The politics of speech: engendering the public sphere
thesisposted on 2007-01-01, 00:00 authored by Danielle Griswold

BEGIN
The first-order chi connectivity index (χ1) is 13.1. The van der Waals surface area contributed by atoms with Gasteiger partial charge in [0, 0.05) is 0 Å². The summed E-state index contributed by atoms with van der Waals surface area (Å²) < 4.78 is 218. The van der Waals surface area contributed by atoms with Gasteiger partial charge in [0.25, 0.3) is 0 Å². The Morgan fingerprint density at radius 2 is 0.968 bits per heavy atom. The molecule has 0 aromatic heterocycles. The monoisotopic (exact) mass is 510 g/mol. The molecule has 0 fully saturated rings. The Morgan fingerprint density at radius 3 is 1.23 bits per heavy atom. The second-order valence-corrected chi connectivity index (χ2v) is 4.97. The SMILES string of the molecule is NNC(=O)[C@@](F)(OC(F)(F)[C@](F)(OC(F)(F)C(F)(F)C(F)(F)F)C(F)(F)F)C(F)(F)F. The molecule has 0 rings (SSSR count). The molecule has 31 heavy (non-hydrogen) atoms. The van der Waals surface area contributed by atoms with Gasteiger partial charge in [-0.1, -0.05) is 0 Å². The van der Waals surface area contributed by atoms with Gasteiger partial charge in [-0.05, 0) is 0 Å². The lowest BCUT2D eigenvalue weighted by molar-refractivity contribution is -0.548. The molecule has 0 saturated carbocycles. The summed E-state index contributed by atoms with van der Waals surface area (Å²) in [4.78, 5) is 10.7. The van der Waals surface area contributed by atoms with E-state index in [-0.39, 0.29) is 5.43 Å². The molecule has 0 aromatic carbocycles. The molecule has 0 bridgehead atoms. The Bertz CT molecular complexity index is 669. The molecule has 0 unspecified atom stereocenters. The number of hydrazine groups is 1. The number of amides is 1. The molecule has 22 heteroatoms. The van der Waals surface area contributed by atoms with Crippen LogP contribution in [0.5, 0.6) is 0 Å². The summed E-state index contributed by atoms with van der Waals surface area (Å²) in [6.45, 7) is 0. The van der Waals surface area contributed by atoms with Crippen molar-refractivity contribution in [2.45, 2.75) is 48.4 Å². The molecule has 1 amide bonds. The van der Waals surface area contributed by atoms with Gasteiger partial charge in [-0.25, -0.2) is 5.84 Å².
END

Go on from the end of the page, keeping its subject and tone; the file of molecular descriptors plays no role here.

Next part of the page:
Throughout history, the public image of the female politician has been influenced by the notion that the identity of a ‘politician’ is male. The female body enters into the representational “space” of a rhetorical event as it is limited by a masculine structure (de Beauvoir 1407). Since politicians are still subject to the limitations of engendered language, a woman in the public sphere must embrace the masculine image of the politician, while still identifying herself as a woman in order to gain respect and social acceptance. However, by adopting a masculine image, women can run the risk of upsetting gender roles and possibly threatening masculinity itself. If women are becoming more masculine in order to find their place in politics, what then becomes of the ‘male’ politicians?